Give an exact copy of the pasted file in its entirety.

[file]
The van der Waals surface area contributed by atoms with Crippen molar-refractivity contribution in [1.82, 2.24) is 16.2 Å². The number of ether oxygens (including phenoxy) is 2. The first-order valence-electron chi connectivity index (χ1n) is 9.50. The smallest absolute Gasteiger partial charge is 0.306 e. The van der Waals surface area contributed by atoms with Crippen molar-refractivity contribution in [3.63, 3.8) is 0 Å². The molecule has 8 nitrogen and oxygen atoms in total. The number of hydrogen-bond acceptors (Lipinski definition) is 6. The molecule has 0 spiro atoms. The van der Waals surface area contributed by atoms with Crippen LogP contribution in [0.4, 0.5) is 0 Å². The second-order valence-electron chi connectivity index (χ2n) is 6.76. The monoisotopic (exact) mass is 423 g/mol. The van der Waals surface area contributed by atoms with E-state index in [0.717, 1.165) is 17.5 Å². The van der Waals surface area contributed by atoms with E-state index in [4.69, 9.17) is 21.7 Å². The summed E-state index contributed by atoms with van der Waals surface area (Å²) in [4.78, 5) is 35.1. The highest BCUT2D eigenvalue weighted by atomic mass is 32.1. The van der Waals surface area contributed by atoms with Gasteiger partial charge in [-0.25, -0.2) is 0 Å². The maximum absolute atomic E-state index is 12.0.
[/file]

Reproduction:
The van der Waals surface area contributed by atoms with Crippen molar-refractivity contribution in [1.82, 2.24) is 16.2 Å². The number of ether oxygens (including phenoxy) is 2. The first-order valence-electron chi connectivity index (χ1n) is 9.50. The smallest absolute Gasteiger partial charge is 0.306 e. The van der Waals surface area contributed by atoms with Crippen molar-refractivity contribution in [3.63, 3.8) is 0 Å². The molecule has 8 nitrogen and oxygen atoms in total. The number of hydrogen-bond acceptors (Lipinski definition) is 6. The molecule has 0 spiro atoms. The van der Waals surface area contributed by atoms with Crippen LogP contribution in [0.4, 0.5) is 0 Å². The second-order valence-electron chi connectivity index (χ2n) is 6.76. The monoisotopic (exact) mass is 423 g/mol. The van der Waals surface area contributed by atoms with E-state index in [0.717, 1.165) is 17.5 Å². The van der Waals surface area contributed by atoms with E-state index in [4.69, 9.17) is 21.7 Å². The summed E-state index contributed by atoms with van der Waals surface area (Å²) in [4.78, 5) is 35.1. The highest BCUT2D eigenvalue weighted by atomic mass is 32.1. The van der Waals surface area contributed by atoms with Gasteiger partial charge in [-0.25, -0.2) is 0 Å². The maximum absolute atomic E-state index is 12.0.